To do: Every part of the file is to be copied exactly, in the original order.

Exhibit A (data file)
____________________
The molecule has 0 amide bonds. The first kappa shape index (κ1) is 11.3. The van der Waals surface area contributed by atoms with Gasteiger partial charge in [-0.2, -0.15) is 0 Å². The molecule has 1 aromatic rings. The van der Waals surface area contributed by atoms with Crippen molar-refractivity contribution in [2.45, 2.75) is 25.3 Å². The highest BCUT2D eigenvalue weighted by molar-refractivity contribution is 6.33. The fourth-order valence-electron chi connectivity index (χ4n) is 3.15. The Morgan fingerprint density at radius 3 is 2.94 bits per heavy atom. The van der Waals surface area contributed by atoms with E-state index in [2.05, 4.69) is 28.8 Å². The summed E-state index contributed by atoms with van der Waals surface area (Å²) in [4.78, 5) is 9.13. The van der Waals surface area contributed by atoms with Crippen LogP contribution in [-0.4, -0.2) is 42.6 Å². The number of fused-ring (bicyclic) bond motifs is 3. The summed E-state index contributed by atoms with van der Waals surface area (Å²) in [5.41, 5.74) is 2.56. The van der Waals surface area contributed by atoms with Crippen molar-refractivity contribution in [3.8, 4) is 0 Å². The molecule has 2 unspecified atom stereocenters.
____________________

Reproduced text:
The molecule has 0 amide bonds. The first kappa shape index (κ1) is 11.3. The van der Waals surface area contributed by atoms with Gasteiger partial charge in [-0.2, -0.15) is 0 Å². The molecule has 1 aromatic rings. The van der Waals surface area contributed by atoms with Crippen molar-refractivity contribution in [2.45, 2.75) is 25.3 Å². The highest BCUT2D eigenvalue weighted by molar-refractivity contribution is 6.33. The fourth-order valence-electron chi connectivity index (χ4n) is 3.15. The Morgan fingerprint density at radius 3 is 2.94 bits per heavy atom. The van der Waals surface area contributed by atoms with E-state index in [2.05, 4.69) is 28.8 Å². The summed E-state index contributed by atoms with van der Waals surface area (Å²) in [4.78, 5) is 9.13. The van der Waals surface area contributed by atoms with Crippen LogP contribution in [-0.4, -0.2) is 42.6 Å². The number of fused-ring (bicyclic) bond motifs is 3. The summed E-state index contributed by atoms with van der Waals surface area (Å²) in [5.41, 5.74) is 2.56. The van der Waals surface area contributed by atoms with Crippen molar-refractivity contribution in [3.8, 4) is 0 Å². The molecule has 2 unspecified atom stereocenters.